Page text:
When a magnitude-9.0 earthquake struck in the Pacific Ocean off the northeastern coast of Japan’s Honshu island on March 11, 2011, the world’s leading nations responded by sending planes to rescue Japanese citizens. Some countries also issued travel advisories warning their citizens not to visit Japan in the wake of the tsunami.
An estimated 20,000 people were dead or missing, and close to 500,000 people were forced to evacuate. In addition, a nuclear power plant meltdown triggered a nuclear emergency, sending shocking waves across the world.
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Thousands of miles away, the news of the nuclear emergency in Fukushima was received with great concern at Huawei’s headquarters. After Japan declared a nuclear emergency, Huawei sent teams to affected areas to restore 680 base stations within two weeks.
Japan was experiencing a critical time, and even its friends were reluctant to send rescue teams to teams to affected areas in the need of hour. In these circumstances, top management at Huawei decided to send teams to the affected areas to restore telecommunications equipment, a decision that was hailed by many across the globe. It was an important lifeline for Japan, especially in those difficult times.
Meng Wanzhou, deputy chairwoman of the board and chief financial officer of Huawei, also flew from Hong Kong to Japan to supervise the operations of Huawei’s teams. There were only two passengers on that flight. Her courage greatly impressed the Japanese and the rest of the world, and Japan still acknowledges Huawei’s response.
“Both, people and government of Japan are grateful to Huawei for its response to Japan’s nuclear emergency,” a senior diplomat told a correspondent recently.
The founder of Huawei believes his company is always willing to help.
“Huawei is a company that does not run away in the face of disasters. Instead, we march toward those disaster-stricken areas. The second example is a tsunami that happened in Indonesia. Forty-seven Huawei employees restored 668 base stations in affected areas within 13 hours, supporting the disaster relief efforts,” Huawei owner Ren Zhengfei told journalists recently.
“Another example is the 9.1-magnitude earthquake that happened in Chile. Three Huawei employees were out of touch at the epicentre of the earthquake. The local team sought my opinion when they were about to send a rescue team. I thought there could be subsequent earthquakes and I feared that there would be even greater losses if we were to send the rescue team. We decided to wait patiently. Finally, those three individuals managed to contact their supervisor. That supervisor told them where microwave equipment was broken. And then those three individuals returned to repair the microwave equipment. We then shot a short movie based on their experience. Afterwards, I went to Chile and talked with those employees,” Ren told journalists. “The richest man in Chile gave me a box of very good wine as a gift. I gave it to the three employees,” he added.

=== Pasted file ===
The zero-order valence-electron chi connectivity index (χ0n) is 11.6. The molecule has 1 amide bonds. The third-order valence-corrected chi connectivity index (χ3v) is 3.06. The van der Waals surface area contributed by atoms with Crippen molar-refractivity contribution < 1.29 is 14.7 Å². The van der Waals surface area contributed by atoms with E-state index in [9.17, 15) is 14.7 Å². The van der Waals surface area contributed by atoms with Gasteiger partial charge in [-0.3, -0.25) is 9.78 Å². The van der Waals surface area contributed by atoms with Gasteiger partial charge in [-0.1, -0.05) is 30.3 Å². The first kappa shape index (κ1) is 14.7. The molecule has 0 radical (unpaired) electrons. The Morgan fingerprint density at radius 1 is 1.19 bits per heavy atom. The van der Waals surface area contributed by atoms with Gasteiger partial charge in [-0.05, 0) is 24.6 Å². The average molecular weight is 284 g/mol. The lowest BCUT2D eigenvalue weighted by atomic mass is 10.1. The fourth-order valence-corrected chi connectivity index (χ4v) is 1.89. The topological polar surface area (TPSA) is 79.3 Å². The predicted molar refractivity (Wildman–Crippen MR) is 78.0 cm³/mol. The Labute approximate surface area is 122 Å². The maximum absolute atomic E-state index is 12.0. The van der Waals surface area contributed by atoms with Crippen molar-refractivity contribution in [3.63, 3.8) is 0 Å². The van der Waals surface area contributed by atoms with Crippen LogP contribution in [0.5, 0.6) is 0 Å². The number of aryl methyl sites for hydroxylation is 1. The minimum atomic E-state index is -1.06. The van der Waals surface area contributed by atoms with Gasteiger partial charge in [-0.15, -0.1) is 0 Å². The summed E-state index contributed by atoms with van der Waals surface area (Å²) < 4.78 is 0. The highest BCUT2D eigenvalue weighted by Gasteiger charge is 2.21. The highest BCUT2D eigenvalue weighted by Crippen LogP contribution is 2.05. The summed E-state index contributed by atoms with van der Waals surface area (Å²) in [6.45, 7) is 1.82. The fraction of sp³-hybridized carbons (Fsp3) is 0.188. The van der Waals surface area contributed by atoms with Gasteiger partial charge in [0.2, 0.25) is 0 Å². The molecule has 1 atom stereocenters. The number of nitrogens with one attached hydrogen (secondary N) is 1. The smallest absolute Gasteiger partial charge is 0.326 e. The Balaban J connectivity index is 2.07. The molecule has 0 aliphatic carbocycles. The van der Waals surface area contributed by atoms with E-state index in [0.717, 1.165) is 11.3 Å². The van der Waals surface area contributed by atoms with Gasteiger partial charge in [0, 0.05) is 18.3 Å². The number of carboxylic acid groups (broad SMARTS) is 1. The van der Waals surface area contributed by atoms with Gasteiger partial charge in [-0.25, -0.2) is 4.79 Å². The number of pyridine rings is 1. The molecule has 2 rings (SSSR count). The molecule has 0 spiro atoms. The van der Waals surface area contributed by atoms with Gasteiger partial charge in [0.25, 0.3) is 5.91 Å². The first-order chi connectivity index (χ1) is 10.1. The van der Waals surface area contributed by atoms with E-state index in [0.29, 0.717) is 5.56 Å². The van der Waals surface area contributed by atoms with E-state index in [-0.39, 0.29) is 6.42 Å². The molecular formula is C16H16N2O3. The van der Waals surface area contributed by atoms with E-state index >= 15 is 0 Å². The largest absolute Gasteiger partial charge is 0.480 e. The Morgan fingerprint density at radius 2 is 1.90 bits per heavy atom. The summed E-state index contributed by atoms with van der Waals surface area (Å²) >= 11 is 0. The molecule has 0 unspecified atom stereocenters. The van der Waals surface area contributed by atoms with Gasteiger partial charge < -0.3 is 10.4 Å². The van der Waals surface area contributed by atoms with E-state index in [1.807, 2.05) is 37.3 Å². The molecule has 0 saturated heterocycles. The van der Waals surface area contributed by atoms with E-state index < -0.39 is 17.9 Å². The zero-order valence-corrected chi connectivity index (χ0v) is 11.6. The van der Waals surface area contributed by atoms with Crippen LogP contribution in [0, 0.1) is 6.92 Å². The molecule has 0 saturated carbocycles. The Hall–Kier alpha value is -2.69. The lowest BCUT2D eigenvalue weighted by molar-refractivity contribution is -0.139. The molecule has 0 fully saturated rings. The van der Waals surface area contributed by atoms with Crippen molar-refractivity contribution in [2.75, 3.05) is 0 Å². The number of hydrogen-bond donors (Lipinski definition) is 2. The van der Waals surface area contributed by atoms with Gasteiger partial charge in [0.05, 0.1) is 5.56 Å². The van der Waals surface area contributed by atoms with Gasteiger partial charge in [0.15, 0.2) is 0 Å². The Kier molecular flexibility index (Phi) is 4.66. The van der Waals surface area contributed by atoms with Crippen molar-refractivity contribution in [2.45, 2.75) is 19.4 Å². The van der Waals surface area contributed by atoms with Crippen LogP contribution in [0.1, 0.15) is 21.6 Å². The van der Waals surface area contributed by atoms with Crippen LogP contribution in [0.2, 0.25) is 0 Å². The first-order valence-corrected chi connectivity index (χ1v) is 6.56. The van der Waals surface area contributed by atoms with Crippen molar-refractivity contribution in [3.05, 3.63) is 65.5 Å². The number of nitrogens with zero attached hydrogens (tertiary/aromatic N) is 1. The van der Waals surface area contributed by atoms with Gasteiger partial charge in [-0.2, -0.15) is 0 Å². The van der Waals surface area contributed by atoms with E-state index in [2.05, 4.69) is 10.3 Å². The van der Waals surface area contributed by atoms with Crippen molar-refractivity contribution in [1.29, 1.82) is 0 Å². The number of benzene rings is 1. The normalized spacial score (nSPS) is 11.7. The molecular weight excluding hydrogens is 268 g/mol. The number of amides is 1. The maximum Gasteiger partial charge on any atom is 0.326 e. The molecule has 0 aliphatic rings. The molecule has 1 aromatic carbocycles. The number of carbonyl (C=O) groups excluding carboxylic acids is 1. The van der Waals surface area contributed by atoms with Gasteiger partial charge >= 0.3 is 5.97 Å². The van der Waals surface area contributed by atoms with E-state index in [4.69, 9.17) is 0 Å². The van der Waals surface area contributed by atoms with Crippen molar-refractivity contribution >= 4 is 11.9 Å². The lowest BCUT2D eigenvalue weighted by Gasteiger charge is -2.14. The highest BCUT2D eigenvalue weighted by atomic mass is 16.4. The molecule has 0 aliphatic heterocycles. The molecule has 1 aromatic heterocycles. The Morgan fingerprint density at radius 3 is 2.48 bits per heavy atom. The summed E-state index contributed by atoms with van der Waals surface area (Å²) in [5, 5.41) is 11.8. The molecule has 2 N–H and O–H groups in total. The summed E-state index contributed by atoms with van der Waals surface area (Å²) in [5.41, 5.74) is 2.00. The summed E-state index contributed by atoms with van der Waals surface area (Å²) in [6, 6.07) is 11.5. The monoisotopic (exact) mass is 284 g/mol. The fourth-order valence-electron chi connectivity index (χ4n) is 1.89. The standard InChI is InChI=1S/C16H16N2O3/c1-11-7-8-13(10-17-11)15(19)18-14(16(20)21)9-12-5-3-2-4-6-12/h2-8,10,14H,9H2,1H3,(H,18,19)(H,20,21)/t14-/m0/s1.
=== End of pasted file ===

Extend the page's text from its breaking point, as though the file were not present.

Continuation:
Over the past 30 years, Huawei’s products have been used in more than 170 countries and regions, serving more than 3 billion users in total. Sometimes referred to as one of the world’s most successful entrepreneurs, Ren proudly told journalists that at the time he wanted to found Huawei, he did not have enough money.
“When I got demobilized from the military, my wife and I received a total of CNY3,000 as compensation from the military. At the time, a minimum of CNY20,000 was required as registered capital to start a company in Shenzhen. By pooling funds from different people, I managed to get CNY21,000 to register Huawei,” Ren said.
Today the total number of Huawei shares he personally owns amounts to a 1.14% stake. For comparison, Apple co-founder Steve Jobs once owned a 0.58% stake in the iPhone maker.
“That means there is still potential for my stake to be further diluted. I should learn from Steve Jobs,” Ren told journalists.
A news correspondent reported that Huawei’s annual R&D investment has reached US$15 billion to US$20 billion. The company plans to invest more than US$100 billion into R&D.